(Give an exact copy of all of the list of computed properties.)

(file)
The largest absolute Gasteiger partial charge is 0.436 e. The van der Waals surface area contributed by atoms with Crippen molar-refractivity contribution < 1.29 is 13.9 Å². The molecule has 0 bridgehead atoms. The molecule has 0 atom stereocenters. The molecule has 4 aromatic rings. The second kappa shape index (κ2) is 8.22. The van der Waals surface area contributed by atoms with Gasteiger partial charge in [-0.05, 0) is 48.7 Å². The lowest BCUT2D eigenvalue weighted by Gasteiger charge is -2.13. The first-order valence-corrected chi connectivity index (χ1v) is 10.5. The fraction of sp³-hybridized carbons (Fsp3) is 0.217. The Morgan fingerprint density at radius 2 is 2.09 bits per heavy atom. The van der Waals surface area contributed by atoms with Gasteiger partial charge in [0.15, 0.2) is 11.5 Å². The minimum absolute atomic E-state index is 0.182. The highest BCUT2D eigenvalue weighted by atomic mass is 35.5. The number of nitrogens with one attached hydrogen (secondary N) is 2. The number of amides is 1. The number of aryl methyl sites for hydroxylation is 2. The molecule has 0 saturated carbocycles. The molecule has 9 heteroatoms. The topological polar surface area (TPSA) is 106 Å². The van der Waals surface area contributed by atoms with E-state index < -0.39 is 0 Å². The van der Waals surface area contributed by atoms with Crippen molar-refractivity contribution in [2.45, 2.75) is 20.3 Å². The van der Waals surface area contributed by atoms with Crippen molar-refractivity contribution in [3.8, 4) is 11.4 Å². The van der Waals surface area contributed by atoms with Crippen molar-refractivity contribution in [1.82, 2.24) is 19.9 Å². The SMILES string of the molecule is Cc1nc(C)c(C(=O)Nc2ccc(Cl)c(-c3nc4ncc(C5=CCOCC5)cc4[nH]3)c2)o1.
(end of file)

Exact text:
The largest absolute Gasteiger partial charge is 0.436 e. The van der Waals surface area contributed by atoms with Crippen molar-refractivity contribution < 1.29 is 13.9 Å². The molecule has 0 bridgehead atoms. The molecule has 0 atom stereocenters. The molecule has 4 aromatic rings. The second kappa shape index (κ2) is 8.22. The van der Waals surface area contributed by atoms with Gasteiger partial charge in [-0.05, 0) is 48.7 Å². The lowest BCUT2D eigenvalue weighted by Gasteiger charge is -2.13. The first-order valence-corrected chi connectivity index (χ1v) is 10.5. The fraction of sp³-hybridized carbons (Fsp3) is 0.217. The Morgan fingerprint density at radius 2 is 2.09 bits per heavy atom. The van der Waals surface area contributed by atoms with Gasteiger partial charge in [0.15, 0.2) is 11.5 Å². The minimum absolute atomic E-state index is 0.182. The highest BCUT2D eigenvalue weighted by atomic mass is 35.5. The number of nitrogens with one attached hydrogen (secondary N) is 2. The number of amides is 1. The number of aryl methyl sites for hydroxylation is 2. The molecule has 0 saturated carbocycles. The molecule has 9 heteroatoms. The topological polar surface area (TPSA) is 106 Å². The van der Waals surface area contributed by atoms with E-state index < -0.39 is 0 Å². The van der Waals surface area contributed by atoms with Crippen molar-refractivity contribution in [2.45, 2.75) is 20.3 Å². The van der Waals surface area contributed by atoms with Crippen molar-refractivity contribution in [3.8, 4) is 11.4 Å². The van der Waals surface area contributed by atoms with Crippen molar-refractivity contribution in [1.82, 2.24) is 19.9 Å². The SMILES string of the molecule is Cc1nc(C)c(C(=O)Nc2ccc(Cl)c(-c3nc4ncc(C5=CCOCC5)cc4[nH]3)c2)o1.